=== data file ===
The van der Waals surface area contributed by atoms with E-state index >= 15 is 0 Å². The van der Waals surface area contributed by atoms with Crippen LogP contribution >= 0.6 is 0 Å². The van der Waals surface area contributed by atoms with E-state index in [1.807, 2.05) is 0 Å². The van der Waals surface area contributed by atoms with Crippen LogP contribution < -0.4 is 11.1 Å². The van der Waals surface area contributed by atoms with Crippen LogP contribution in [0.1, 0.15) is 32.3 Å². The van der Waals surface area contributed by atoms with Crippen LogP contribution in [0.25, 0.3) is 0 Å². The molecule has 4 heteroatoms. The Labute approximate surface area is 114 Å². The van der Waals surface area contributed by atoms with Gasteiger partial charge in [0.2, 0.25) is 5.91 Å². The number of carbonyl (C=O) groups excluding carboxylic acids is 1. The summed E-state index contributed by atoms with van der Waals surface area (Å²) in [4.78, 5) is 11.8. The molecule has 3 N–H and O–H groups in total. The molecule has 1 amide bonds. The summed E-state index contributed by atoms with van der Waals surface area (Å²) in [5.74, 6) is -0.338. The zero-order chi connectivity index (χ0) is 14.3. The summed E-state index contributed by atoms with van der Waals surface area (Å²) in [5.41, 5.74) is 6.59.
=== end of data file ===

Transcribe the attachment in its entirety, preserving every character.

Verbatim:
The van der Waals surface area contributed by atoms with E-state index >= 15 is 0 Å². The van der Waals surface area contributed by atoms with Crippen LogP contribution >= 0.6 is 0 Å². The van der Waals surface area contributed by atoms with E-state index in [1.807, 2.05) is 0 Å². The van der Waals surface area contributed by atoms with Crippen LogP contribution < -0.4 is 11.1 Å². The van der Waals surface area contributed by atoms with Crippen LogP contribution in [0.1, 0.15) is 32.3 Å². The van der Waals surface area contributed by atoms with Crippen LogP contribution in [0.25, 0.3) is 0 Å². The molecule has 4 heteroatoms. The Labute approximate surface area is 114 Å². The van der Waals surface area contributed by atoms with Gasteiger partial charge in [0.2, 0.25) is 5.91 Å². The number of carbonyl (C=O) groups excluding carboxylic acids is 1. The summed E-state index contributed by atoms with van der Waals surface area (Å²) in [4.78, 5) is 11.8. The molecule has 3 N–H and O–H groups in total. The molecule has 1 amide bonds. The summed E-state index contributed by atoms with van der Waals surface area (Å²) in [5.74, 6) is -0.338. The zero-order chi connectivity index (χ0) is 14.3. The summed E-state index contributed by atoms with van der Waals surface area (Å²) in [5.41, 5.74) is 6.59.